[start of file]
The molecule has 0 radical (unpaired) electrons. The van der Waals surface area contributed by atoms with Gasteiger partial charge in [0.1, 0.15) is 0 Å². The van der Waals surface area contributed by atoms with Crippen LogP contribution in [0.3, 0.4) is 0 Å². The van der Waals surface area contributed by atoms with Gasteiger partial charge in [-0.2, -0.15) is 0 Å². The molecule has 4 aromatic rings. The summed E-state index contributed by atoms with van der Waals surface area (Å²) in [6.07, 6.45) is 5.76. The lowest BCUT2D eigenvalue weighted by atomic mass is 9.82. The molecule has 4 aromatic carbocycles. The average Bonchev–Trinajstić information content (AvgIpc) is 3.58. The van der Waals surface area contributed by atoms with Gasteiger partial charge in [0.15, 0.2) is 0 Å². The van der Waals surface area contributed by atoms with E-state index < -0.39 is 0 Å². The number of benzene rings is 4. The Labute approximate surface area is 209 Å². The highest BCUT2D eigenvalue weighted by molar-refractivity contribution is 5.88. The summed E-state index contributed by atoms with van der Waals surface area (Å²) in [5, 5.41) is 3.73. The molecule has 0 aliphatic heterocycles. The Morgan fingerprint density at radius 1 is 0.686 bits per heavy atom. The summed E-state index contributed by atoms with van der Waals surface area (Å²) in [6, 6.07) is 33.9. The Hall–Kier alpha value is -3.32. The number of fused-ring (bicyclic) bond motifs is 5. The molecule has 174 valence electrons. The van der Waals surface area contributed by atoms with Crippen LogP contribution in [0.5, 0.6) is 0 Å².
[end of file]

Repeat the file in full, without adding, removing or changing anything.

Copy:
The molecule has 0 radical (unpaired) electrons. The van der Waals surface area contributed by atoms with Gasteiger partial charge in [0.1, 0.15) is 0 Å². The van der Waals surface area contributed by atoms with Crippen LogP contribution in [0.3, 0.4) is 0 Å². The van der Waals surface area contributed by atoms with Gasteiger partial charge in [-0.2, -0.15) is 0 Å². The molecule has 4 aromatic rings. The summed E-state index contributed by atoms with van der Waals surface area (Å²) in [6.07, 6.45) is 5.76. The lowest BCUT2D eigenvalue weighted by atomic mass is 9.82. The molecule has 4 aromatic carbocycles. The average Bonchev–Trinajstić information content (AvgIpc) is 3.58. The van der Waals surface area contributed by atoms with Gasteiger partial charge in [0.15, 0.2) is 0 Å². The van der Waals surface area contributed by atoms with E-state index < -0.39 is 0 Å². The number of benzene rings is 4. The Labute approximate surface area is 209 Å². The highest BCUT2D eigenvalue weighted by molar-refractivity contribution is 5.88. The summed E-state index contributed by atoms with van der Waals surface area (Å²) in [5, 5.41) is 3.73. The molecule has 0 aliphatic heterocycles. The Morgan fingerprint density at radius 1 is 0.686 bits per heavy atom. The summed E-state index contributed by atoms with van der Waals surface area (Å²) in [6, 6.07) is 33.9. The Hall–Kier alpha value is -3.32. The number of fused-ring (bicyclic) bond motifs is 5. The molecule has 174 valence electrons. The van der Waals surface area contributed by atoms with Crippen LogP contribution in [0.5, 0.6) is 0 Å².